Sometimes the roots of enthusiasm, the genetic influences on an author’s imagination are obvious, but other times, and indeed, often, they are hidden or obscured. When they are revealed, we might then see that author in a wholly new light. Take, for instance, the novelist and essayist, Paul Auster, one of the most acclaimed prose writers of his generation. From “The New York Trilogy” to “Leviathan,” from “Invention of Solitude” to “Winter Journal,” one reads Auster’s indebtedness to such figures as Nathaniel Hawthorne and Herman Melville, Samuel Beckett, Jorge Luis Borges, and even Dashiell Hammett throughout his allusive, complex, heady narratives, which explore urban existentialism and the fraught role of chance and happenstance in the shape of our all too human lives. What a surprise then to discover that Auster’s newest work, “Burning Boy,” is a mammoth, searching biography of the late 19th-century writer Stephen Crane, whose masterful meditation on war, the novel “The Red Badge of Courage,” was a staple of junior high school English classes for decades. Auster tells the reader that he first encountered Crane’s novel at in 1962 the age of 15, and it was “an explosive, life changing discovery.” Given that Auster has spent his life as an author, that is a powerful admission, and suggests that Crane helped create the momentum that would propel Auster throughout his life. Yet, the surprising nature of that admiration lingers. Auster is often categorized as “postmodern.” Whatever that term might mean, it seems a far cry from Crane’s social realism.
Crane certainly warrants the attention, and his life was often a harrowing study of perseverance and fortitude. He became a writer almost by sheer dint of will, dropping out of Syracuse University, surviving years of soul-deadening pennilessness in New York, and eking out a living by working freelance writing jobs before finding a brief view of success before his untimely death. Not only was Crane, against all odds, determined to become a working writer, he found that his impoverished circumstances, his very environment, would not only be the topic of his writing, but it would be the very source of his creativity. Whether he was stubborn or steadfast is for others to judge.
Crane, like Auster, hailed from Newark, New Jersey. Born the son of a minister and the youngest of fourteen children, the prolific writer died of tuberculosis at the age of just 29, leaving behind an intense and wide-ranging body of work in the form of poems, novels, essays, and short stories, with “The Open Boat,” being perhaps his most enduring, certainly most anthologized piece. Crane was classified, for whatever such things matter, as a realist writer and was a protégé of William Dean Howells. His three novels and dozens of stories, essays, and poems, are shaped not by complex narrative textures, but by close observations of details, of particulars. Crane used the imagination as a tool for distilling and making precise the world in all its meanness and reality. “I understand that a man is born into the world with his own pair of eyes and he is not at all responsible for his quality of personal honesty. To keep close to my honesty is my supreme ambition,” Crane once observed.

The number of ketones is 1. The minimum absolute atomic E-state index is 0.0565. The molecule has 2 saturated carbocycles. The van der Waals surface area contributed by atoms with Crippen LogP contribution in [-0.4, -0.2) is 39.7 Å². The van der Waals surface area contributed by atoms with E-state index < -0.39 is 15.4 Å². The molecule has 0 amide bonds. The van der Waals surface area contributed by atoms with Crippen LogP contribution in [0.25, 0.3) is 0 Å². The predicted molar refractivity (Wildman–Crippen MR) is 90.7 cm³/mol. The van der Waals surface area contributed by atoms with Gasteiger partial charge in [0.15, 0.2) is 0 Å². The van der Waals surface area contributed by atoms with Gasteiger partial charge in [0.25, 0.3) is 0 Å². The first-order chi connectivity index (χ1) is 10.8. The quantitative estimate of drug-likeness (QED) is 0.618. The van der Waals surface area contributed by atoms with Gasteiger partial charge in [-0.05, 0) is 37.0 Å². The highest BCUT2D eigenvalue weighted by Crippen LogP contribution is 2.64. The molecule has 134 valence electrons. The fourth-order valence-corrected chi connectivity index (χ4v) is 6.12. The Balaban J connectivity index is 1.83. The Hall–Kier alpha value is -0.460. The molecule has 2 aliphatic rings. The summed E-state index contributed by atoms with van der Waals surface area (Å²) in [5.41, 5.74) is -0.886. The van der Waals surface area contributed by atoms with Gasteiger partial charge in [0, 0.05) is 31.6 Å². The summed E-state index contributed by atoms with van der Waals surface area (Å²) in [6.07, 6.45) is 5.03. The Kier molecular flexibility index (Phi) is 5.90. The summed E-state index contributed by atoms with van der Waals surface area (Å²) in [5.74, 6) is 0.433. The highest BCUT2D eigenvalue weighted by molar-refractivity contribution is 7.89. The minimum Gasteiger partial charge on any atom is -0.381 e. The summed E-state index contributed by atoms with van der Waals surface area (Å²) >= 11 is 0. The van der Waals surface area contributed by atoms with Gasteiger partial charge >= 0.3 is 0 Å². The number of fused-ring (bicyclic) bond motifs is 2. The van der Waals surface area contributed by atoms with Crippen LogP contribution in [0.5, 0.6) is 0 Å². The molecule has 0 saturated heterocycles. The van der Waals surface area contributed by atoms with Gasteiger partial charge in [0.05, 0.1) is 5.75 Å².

To write, at least for Crane, was to participate in the possibilities of a moral vision. His form of realism was less a direct, unadorned, rough-hewn sense of style and something more like a belief that whatever else they might to do, literary authors needed to depict unalloyed social realties caused by unjust disparities of wealth and power. From such an understanding of the uses and potential social value of literature, in whatever form it might take, we can understand Crane’s impulse to confront the grittiness of American life, from the horrors of combat to the intensities of living in spiritual and economic destitution. Auster sees Crane as something more than a reformer or a politician in author’s clothing and illustrates how all of Crane’s “most important works of fiction would concern themselves with extreme situations, with matters of life and death: war, poverty, and physical danger.” It is in these material conditions of existential crisis that human beings, for good and ill, are revealed in their brilliant vulnerabilities and their blazing hypocrisies. Crane wanted to get at who and what humanity really is, and yet that clear seeing comes at a cost. Shorn of the defenses that self-delusion provides, there is nowhere to hide. In a letter written in 1892 to his first true love, Lily Brandon Munroe, an otherwise married woman, Crane knew the stakes. “I am doomed, I suppose, to a lonely existence of futile dreams. It has made me better, it has widened my comprehension of people and my sympathy for what they endure.” When I describe Crane as a moralist, this is what I mean: his belief that writing fiction is an act born out of searching empathy remained the engine of his art.
“Burning Boy” is thorough in its research, yet hurtles forward in its often intense, often moving enthusiasm for the subject. This is not a scholar’s biography. It is a fine novelist’s plunge into the life and mind of another artist. Auster continually makes it clear that Crane’s art matters to him and his own work, and has something vivid and authentic, something vital to offer our current fraught moment, a moment marked by too much evasion of reality, and not nearly enough compassion.
Richard Deming is a poet and essayist who teaches at Yale University.
“Burning Boy: The Life and Work of Stephen Crane”
By Paul Auster
Holt, 800 pages, $35